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Lamborghini Huracan Sterrato review: The off-road supercar

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The rugged Huracan Sterrato is a fitting finale for Lamborghini’s V10 supercar. Tim Pitt drives it on the dirt tracks where it was developed.

I sit through the long-winded safety briefing, sign all the legal documents, submit to a bag search and stick a security seal over the camera lens of my phone. Only then am I permitted behind the high walls and barbed wire of Nardo Technical Centre: the secret proving ground where Lamborghini develops its new cars. 

Within minutes, I’ve seen one – or at least, I think I have. As I grab a coffee, a low-slung wedge wrapped in unflattering grey camouflage skulks past, then accelerates away with an electrified whoosh. Nobody here will confirm or deny it, of course, but I’m confident I just caught a glimpse of Lamborghini’s new ‘junior’ supercar, due later in 2024. 

Ironically, I’m at Nardo to bid an arrivederci of sorts to its predecessor. The Lamborghini Huracan ceases production soon, signing off after 10 years and close to 25,000 sales with the limited edition Sterrato. A quiet retirement? No chance. This off-road mutant is the most radical and potentially most exciting Huracan yet.

A modern-day Stratos

First shown as a concept in 2017, it took another three years before the Sterrato was finally given the green light by Lamborghini CEO Stephan Winkelmann. Loosely inspired by the classic Lancia Stratos – or so one insider at Nardo tells me – it rides 44mm higher than a regular Huracan Evo, with rugged body cladding, rally-style spot lamps and bespoke Bridgestone Dueler all-terrain tyres. Smeared in a thick layer of dust and clay, it looks preposterous and fantastic all at once. 

The Huracan’s successor will be a plug-in hybrid with a twin-turbo V8 and three electric motors, bridging the gap to Lamborghini going entirely EV – starting with the Lanzador SUV in 2028. The Sterrato, thankfully, retains the old-school naturally aspirated V10 that we know and love, which serves up 610hp at a screaming 8,000rpm. Bring it on. 

Before I kick up some dirt on Nardo’s loose-surfaced tracks – where the Sterrato was developed alongside the Porsche 911 Dakar – I head out onto local roads to discover how this steroidal supercar fares in the real world. And the answer is… surprisingly well.

Rough and the smooth

The Puglia region of southern Italy seems almost abandoned in winter, its beach resorts eerily empty and its roads crumbling to coarse gravel. Crazy-paving cracks split the tarmac, which is littered with exposed manhole covers and brutal potholes. Driving a Huracan STO here would feel like riding a bull through the streets of Pamplona, but the Sterrato’s long-travel suspension and taller tyres take the edge off the rough roads. Despite being slower against the clock (0-62mph in 3.4 seconds, versus 3.0 seconds for the STO), it’s a faster car in these conditions.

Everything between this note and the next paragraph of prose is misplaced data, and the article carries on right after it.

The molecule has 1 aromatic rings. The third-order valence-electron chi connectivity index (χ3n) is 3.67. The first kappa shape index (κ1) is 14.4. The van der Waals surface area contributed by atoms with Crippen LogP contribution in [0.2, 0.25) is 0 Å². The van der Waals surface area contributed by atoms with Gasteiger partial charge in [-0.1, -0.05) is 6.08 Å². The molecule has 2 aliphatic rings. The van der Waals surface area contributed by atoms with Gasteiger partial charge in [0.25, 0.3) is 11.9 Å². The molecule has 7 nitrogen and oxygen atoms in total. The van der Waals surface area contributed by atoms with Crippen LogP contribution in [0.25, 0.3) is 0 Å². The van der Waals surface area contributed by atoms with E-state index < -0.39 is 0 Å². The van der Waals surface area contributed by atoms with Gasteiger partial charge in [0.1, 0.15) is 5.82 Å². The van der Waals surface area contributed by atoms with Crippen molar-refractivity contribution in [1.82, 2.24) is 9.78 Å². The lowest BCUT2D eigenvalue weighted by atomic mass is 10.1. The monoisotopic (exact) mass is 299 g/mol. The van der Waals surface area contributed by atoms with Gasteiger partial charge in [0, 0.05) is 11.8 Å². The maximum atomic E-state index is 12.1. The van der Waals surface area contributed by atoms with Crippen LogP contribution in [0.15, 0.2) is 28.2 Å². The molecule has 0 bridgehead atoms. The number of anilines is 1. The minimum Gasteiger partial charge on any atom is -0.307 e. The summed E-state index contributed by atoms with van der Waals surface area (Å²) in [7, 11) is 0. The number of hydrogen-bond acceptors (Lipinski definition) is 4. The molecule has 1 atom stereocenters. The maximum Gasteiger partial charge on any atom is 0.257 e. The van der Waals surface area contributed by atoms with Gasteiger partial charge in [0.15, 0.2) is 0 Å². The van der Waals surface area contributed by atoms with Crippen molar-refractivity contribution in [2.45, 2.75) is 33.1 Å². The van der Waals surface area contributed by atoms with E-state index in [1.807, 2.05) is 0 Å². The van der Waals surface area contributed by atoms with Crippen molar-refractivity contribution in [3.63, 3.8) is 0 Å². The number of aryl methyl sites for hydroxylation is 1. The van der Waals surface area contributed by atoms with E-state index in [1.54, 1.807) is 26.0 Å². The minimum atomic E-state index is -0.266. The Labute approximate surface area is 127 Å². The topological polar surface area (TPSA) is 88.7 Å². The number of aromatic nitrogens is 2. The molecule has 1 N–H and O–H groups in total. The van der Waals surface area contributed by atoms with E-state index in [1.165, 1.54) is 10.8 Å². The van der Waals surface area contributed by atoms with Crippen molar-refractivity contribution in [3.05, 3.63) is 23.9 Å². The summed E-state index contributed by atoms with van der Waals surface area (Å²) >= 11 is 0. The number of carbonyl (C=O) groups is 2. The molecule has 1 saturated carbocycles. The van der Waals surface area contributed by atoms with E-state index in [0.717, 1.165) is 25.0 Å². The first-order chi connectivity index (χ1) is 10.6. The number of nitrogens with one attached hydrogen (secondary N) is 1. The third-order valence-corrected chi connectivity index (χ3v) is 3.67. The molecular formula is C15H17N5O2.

Even on smoother roads, the Sterrato driving experience is different rather than subjectively diluted. The Huracan’s intrinsic, mid-engined balance is always there, but increased body-roll and the lower limits of the Bridgestone rubber mean it feels more accessible, more malleable and arguably more fun at sensible speeds.

Lamborghini Huracan Sterrato on test.

Vital stats: 610hp, 413lb ft, 0-62mph in 3.4 seconds, 162mph, 1,470kg (dry), 19.0mpg and 337g/km.

Price before options: £232,820 (but all 1,499 cars are now sold). pic.twitter.com/QX1G9pbnMg

— Tim Pitt (@timpitt100) November 30, 2023

Still, who wants to be sensible? Back at Nardo, I rendez-vous with one of Lamborghini’s test drivers and we head for the ‘White Road’, a tightly coiled loop of loose sand and claggy clay where the Sterrato prototypes racked up many test miles. It’s one of 21 circuits on this sprawling site, including the famous 7.8-mile Nardo Ring – home to several world speed records. 

Narrow, deeply rutted and surrounded by viciously spiky cacti, achieving fast lap times on the White Road – recorded by the Huracan’s GPS-based track telemetry system – requires a cool head and accurate inputs. But when you have a furious, maniacal V10 inches behind your ears, showing restraint isn’t easy. A couple of times I overcook it and end up in the undergrowth. 

We don’t need roads…

After several more laps and a stern warning from my passenger, I start to find a flow: braking hard and early, aiming the nose at each apex and then powering out wide and sideways on the exit. The Sterrato’s unique, driver-selectable Rally mode loosens the stability control and uses the ABS to help the car slide, making the whole process feel smooth and easy. Well, until that voracious V10 leads you into temptation again…

Drifting the Sterrato along the White Road was a thrill equal to any supercar I’ve driven around a circuit. However, even Lamborghini owners don’t usually have a rally stage in their back garden, so I suspect few of the 1,499 buyers will ever experience its full breadth of abilities. 

Does that matter? Probably not. The qualities that make the Sterrato capable over rough terrain also make it a superb everyday supercar – and one that deserves a sequel. Let’s hope the team at Nardo is already working on a hybrid V8 version.

Tim Pitt writes for Motoring Research

PRICE: £232,820

POWER: 610hp

0-62MPH: 3.4sec 

TOP SPEED: 162mph


CO2 EMISSIONS: 337g/km

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